HomeOpinionOPINION: Clarity inspires. Vagueness produces doubting.

OPINION: Clarity inspires. Vagueness produces doubting.

By Todd E. Brady

Columnist

Democratic Presidential candidate and popular anti-Vaxxer, Robert F. Kennedy, Jr. recently muddied the waters concerning his stance on life and abortion.  At the Iowa State Fair during an interview with an NBC reporter, he stated that if he were president he would support a ban on abortions on pregnancies after three months.  He said, “I believe a decision to abort a child should be up to the women during the first three months of life.”

This surely caused furrowed brows among progressives as he used words that are never to be uttered.  Instead of “abortion,” progressives talk about “choice.”  Instead of “child,” progressives talk about a “fetus.”  C’mon Robert, regardless of who your dad and uncle and grandfather were, you need to know how to play the word games.

Kennedy’s campaign team issued a statement, walking back his earlier statement.  “Today, Mr. Kennedy misunderstood a question posed to him by a NBC reporter in a crowded, noisy exhibit hall…Mr. Kennedy’s position on abortion is that it is always the woman’s right to choose.  He does not support legislation banning abortion.”

According to the Catholic News Agency, Kennedy, a Catholic, supports access to abortion but has referred to the taking of a preborn life as a “tragedy.”  So, he supports what he calls a tragedy?  You can’t have it both ways.

While most admit that Kennedy’s chance of election is slim, his recent double-flip-flop on the issue of abortion highlights the place of clarity and vagueness.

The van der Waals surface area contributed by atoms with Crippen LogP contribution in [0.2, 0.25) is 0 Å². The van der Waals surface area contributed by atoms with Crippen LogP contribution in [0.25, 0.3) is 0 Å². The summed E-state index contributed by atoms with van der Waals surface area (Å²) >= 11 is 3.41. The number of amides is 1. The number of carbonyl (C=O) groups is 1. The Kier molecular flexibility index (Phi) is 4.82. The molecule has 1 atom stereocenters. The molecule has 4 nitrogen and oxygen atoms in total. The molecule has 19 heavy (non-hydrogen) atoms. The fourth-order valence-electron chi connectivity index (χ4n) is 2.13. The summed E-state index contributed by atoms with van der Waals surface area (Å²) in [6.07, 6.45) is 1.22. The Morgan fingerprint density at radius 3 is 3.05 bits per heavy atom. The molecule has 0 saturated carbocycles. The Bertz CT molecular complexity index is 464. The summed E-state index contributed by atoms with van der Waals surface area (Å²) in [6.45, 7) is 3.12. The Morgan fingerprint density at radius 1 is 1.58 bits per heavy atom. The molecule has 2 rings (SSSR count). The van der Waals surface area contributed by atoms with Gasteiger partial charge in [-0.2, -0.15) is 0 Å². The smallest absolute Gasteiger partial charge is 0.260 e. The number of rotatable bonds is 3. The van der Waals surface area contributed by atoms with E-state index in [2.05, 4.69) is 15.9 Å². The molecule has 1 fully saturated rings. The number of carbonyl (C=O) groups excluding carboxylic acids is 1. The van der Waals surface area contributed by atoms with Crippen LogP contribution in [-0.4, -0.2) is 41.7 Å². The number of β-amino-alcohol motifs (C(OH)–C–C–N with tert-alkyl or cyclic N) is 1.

Clarity inspires confidence, but vagueness produces distrust.

When RFK Jr. vaguely seemed to favor abortion rights, Republican Presidential candidate Ron DeSantis talked about making him the head of the CDC or FDA.  Former Vice-President Mike Pence immediately spoke up and said, “When I am president, I will only consider pro-life Americans to lead the FDA, CDC, or HHS…To be clear, pro-abortion Democrats like RFK Jr. would not even make the list.”  Whatever one may think about Mike Pence, his clarity here is obvious and unmistakable.

It seems that RFK Jr. has spoken out of both sides of his mouth.  Recent forays into the arena of trying to have it both ways have proven disastrous.  Just ask Target or Bud Light or the Boy Scouts of America. 

Double-speak ruins a cause.  When an organization promotes seemingly opposite ideologies or unclear messaging, uncertainty and distrust reign in its ranks.

The Apostle Paul called for intelligibility in the church at Corinth.  He knew that unclear talk that was not understandable was not profitable.  He said, “If a bugle gives an indistinct sound, who will get ready for battle?” (1 Corinthians 14:8) and that he would rather five intelligible words be spoken in church than 10,000 unintelligible words.  Not only is there a need for intelligibility in the church, but there’s also a growing need for intelligibility across the landscape of America.

It is one thing for a person to take an opposing stance.  Whether you agree or not, at least you know where the person stands.  On the other hand, it is a terrible thing to not be able to discern where a person stands.  If you stand in one place and I think differently, standing in another place, at least we can agree to disagree, and we know where each other stands.  If you are not sure where I stand on a particular issue, you’re probably going to be skeptical and hold me at arms’ length—rightfully so.

James Montgomery Boice, former minister of the Tenth Street Presbyterian Church in Philadelphia said, “the issue is not merely where we stand, but why we stand where we do.”  Leadership today seems obsessed with standing where their constituency wants them to stand—not where they should stand.

Folks like RFK Jr. need to be clear about where they stand and why they stand where they stand.

Todd E. Brady serves as Staff Chaplain and Advanced Funeral Planner at Arrington Funeral Directors.  He and his wife, Amy have five sons.  You may write to him at tbrady@afgemail.net.

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